Undercover reporters working for VGTRK also managed to get into the editorial office of the exiled independent Russian news station TV Rain in Amsterdam. After showing the building and telling viewers its address, the film shows “gotcha” footage from interviews with TV Rain presenters Eduard Burmistrov and Anna Mongayt, such as clips of them saying that Crimea belongs to Ukraine.

One of the many allegations Mamontov makes about “foreign agents” in the film is that they “don’t just desire Russia’s collapse, they crave it — just as they’re taught by their Western handlers.” At their public events, Mamontov says, the “foreign agents” try to “recruit” people to join their cause. This allegation is illustrated by footage from a public talk held by political scientist Ekaterina Schulmann.

Another segment is dedicated to Russian singer Eduard Sharlot, who was arrested in a St. Petersburg airport in late November. After showing footage of the musician burning his Russian passport, the film features an interview with Sharlot, who has been in a pre-trial detention center for several months. Sharlot describes to his interviewer how he was “hypnotized” by videos from opposition figures like Mikhail Khodorkovsky and Maxim Katz. “They speak in a certain way, everything is filmed in a certain way — it’s all very well-designed, I think, by American propagandists,” Sharlot says. Mamontov asserts that the singer was not under any pressure to speak to the filmmakers and did so “voluntarily.”

Mamontov’s “investigation” ends with several profiles of people who were once “fanatical supporters” of Russia’s “non-systemic opposition” but who “opened their eyes” after living in the West. One of these converts is a man named Nikita Khatuntsev, who claims to have regularly taken part in protest rallies before moving to New York in the early 2010s. After the move caused him to realize that he “loves Russia,” he says, he married an American woman and brought her back to his home country. Now, according to Khatuntsev, he has everything he wants in life. The film shows Khatuntsev and his wife shoveling snow in front of their home in ushanka hats (fur hats with ear flaps).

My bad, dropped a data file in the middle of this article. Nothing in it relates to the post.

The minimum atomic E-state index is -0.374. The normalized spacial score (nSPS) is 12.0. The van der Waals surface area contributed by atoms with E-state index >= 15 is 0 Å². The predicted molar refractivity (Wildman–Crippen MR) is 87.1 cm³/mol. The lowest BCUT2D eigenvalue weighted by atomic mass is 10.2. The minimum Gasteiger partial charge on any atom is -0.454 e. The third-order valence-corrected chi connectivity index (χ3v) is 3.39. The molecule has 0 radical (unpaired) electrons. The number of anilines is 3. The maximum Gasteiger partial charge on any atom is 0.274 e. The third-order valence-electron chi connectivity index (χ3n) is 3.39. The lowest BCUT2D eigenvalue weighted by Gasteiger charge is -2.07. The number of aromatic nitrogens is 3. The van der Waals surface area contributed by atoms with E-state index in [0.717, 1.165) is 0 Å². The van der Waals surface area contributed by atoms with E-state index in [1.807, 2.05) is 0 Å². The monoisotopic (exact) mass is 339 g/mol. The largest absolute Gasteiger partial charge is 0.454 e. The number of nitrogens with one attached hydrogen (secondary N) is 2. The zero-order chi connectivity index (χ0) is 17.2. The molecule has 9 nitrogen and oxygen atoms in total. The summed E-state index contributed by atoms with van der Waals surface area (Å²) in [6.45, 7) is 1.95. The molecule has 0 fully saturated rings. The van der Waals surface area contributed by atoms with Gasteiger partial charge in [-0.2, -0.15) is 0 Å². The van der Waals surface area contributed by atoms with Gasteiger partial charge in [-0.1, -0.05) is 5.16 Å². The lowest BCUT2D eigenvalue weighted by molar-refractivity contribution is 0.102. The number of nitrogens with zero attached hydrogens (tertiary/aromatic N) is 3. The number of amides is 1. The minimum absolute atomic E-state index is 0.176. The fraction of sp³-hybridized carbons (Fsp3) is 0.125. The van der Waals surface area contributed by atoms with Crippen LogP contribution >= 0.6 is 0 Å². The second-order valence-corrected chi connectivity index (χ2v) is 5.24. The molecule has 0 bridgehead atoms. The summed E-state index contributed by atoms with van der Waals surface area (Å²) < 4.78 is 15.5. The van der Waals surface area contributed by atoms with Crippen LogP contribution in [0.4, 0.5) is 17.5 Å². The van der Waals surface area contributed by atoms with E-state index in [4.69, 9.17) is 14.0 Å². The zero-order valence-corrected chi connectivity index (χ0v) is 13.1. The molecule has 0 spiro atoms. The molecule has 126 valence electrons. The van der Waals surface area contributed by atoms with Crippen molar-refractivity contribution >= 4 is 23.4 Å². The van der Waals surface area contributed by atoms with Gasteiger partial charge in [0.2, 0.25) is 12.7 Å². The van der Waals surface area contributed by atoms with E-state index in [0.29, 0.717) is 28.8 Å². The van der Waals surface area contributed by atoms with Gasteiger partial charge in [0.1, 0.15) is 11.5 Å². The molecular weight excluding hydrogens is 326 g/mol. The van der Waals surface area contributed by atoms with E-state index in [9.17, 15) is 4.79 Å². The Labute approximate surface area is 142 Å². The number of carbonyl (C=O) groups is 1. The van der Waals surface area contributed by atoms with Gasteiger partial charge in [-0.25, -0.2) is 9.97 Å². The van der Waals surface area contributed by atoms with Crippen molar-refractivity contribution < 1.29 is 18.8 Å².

Soon after the film aired, feminist activist Daria Serenko took to X to tell the story of how undercover VGTRK employees showed up at one of her book presentations in Berlin. According to Serenko, the filmmakers introduced themselves as “independent Serbian journalists” and were “shoving their cameras in everybody’s face from the get-go.” After the presentation, she said, they asked her for an interview. She recounted the conversation that resulted as follows:

They expected to hear about my hatred for the Motherland and how I wish ill upon Russia, but instead, they got a passionate tirade about my love for Russia and why the dictatorship must go up in flames. Then I gave them a detailed list of all of the Russian war crimes I could remember. They wouldn’t be able to show any of these things on state TV. […] Basically, I didn’t give them any sensational quotes to pull from the interview, so instead of my direct speech, they settled for some old expert grumbling from offscreen about banning the books of so-called ‘foreign agents’ and emigrants and how we’re a far cry from Nabokov.